Yesterday I saw some work that a year one pupil had attempted..writing skills..practiise between two widely spaced blue lines..the teacher wondered why the child's work was all over the place..with nothing to guide the process, that's what you can expect..perhaps the trendy term 'scaffold' might be applied here in the form of some appropriate guiding lines so that a hapless novice can develop an internal memory of what goes where.
The mis-steps of method apply to all subjects pretty well, with the exception of a teacher of French who I witnessed teaching grammar..formal, directed, disciplined and effective..vive la difference!
I think the quality of teachers is to blame for a lot of this. The universities pump them out, then they find life-long employment in the education system. How about testing teachers' achievements and progress too, and if they don't measure up, then reduce the funding of the institution that produced them.
It is of course more difficult to significantly lift results of students with an existing higher score!!
Th conclusion regarding private schools not being better schools than public suggests that the author has rejected his own graphs.
Give me a break!
In my experience many teachers do not have the skills to challenge high achieving students and these students are able to coast through schooling. The biggest factor in motivating high achievers to advance their learning is having other high achievers at the school.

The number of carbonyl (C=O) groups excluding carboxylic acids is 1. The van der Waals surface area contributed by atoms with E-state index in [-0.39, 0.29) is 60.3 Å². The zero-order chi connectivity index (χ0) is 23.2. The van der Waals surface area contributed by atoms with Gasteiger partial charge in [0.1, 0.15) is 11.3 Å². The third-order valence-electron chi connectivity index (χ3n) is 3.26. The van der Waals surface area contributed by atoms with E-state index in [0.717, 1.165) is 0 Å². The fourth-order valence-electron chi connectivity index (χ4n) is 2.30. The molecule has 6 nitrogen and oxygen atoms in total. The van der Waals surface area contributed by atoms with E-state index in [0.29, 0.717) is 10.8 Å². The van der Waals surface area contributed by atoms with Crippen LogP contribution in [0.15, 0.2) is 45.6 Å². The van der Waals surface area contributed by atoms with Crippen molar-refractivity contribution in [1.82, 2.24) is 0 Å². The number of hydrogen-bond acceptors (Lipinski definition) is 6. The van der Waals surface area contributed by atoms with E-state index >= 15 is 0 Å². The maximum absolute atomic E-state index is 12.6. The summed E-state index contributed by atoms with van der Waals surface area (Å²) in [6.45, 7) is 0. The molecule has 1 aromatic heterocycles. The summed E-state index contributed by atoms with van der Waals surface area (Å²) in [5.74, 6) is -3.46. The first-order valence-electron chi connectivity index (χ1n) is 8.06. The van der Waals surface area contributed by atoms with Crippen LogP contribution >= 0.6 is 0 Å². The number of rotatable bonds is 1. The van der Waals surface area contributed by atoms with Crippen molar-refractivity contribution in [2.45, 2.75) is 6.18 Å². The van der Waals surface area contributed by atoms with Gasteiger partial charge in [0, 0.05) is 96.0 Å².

So, public funding of elite private schools is shown to have a lower return in terms of raising education standards i.e. there is a better use for the money. So why persist with public funding of such schools? (Presumably some notion of equity - that all families deserve part of the expenditure.)
Furthermore, an international comparison would show that some other countries essentially only have a public school system and have good educations outcomes. And a more inclusive attitude in societies (rather than, say, kids from rich suburbs schooling together, going to uni, and then dominating law, business etc).
But none of the above excuses any barriers put up by Unions (or anyone else) to improving outcomes in public schools.
We are finally getting around to what is important about schools and schooling. It is not about the number of school halls each school has or that there is a computer for every students. It is about student performance and it is about maximising that performance for each and every student to give each student the opportunity to be the best that they can be. The recognition of this is long overdue and it is time to make the changes which will put this into effect.
Illiteracy breds illiteracy and then illiteracy becomes the norm. Have we reached the point of no return. Fixing this trend will not be easy without a huge about face of the Labor Party and Teacher's Union.
Why isn't this more widely known? Surely when each school announces it's top students it should be made to state all levels of student outcomes?
When you consider the millions splashed around with Gonski and the absurd subjects being taught from grade one (!!!) is it really suprising upwards that so many students are floundering - especially when you consider that those same students are entering Uni to become teachers and then they just continue the teaching circle.
Posted by Geoff Seidner at 10:07 am